Saturday, June 06, 2009

Reasons to write novels #34

You learn more profoundly if you have to work it out.

Here's St Augustine:

no one disputes that is is much more pleasant to learn lessons presented through imagery, and much more rewarding to discover meanings that are won only with difficulty.
(On Christian Teaching

(You could say much more about this quote. For example, Augustine also thought that a 'helpful and healthy obscurity' was a characteristic of the scriptures, and shouldn't be a characteristic of Christian teachers; those questions could be argued; but leave that aside for a moment, or imagine he is just talking about parables.)

Boccaccio in his Life of Dante (1374) made a similar remark about poetry:

It is obvious that everything that is acquired with toil has more sweetness in it than that which comes without trouble. The plain truth, because it is so quickly understood with little effort, delights us, and is forgotten. So, in order that truth acquired by toil should be more pleasing and that it should be better preserved, the poets concealed it under matters that appeared to be wholly contrary to it. They chose fables, rather than any other form of concealment, because their beauty attracts those whom neither philosophic demonstrations nor persuasions could have touched ... [poets] are profoundly intelligent in their methods, as regards the hidden fruit, and of an excellent and beautiful eloquence as regards the bark and visible leaves.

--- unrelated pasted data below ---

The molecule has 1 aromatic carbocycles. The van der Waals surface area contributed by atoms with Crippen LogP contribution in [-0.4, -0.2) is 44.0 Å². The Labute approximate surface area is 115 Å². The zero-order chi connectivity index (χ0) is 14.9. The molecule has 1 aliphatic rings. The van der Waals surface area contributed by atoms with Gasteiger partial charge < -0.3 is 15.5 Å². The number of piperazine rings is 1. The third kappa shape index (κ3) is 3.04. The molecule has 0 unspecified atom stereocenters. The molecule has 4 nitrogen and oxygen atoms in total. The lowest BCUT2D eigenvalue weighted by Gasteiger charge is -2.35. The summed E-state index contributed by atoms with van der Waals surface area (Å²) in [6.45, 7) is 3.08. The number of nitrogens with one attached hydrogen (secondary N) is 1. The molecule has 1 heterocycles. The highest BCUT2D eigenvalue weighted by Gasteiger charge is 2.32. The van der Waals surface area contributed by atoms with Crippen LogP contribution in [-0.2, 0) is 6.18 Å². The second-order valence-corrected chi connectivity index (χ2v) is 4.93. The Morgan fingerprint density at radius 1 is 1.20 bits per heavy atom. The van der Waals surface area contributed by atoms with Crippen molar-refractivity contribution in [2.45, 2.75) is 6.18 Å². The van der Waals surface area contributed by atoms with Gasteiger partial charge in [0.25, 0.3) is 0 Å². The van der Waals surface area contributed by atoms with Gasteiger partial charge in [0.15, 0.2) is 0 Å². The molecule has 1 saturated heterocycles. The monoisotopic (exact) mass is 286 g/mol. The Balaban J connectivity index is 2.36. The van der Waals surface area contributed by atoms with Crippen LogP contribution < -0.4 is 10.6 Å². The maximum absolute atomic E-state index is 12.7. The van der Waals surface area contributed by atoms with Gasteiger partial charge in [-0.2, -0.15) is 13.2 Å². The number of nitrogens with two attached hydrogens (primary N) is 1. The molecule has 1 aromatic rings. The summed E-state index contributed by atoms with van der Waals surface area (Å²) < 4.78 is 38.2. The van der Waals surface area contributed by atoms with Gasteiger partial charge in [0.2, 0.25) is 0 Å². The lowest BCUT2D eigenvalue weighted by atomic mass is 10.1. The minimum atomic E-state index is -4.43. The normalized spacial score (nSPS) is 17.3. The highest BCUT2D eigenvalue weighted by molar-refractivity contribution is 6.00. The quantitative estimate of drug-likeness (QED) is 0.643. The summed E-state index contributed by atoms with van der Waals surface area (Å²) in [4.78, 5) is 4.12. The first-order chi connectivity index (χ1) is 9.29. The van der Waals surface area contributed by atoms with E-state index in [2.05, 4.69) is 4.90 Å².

Both these quotations are lifted directly from the discussion on storytelling in Jules Lubbock's art history book, Storytelling in Christian Art from Giotto to Donatello.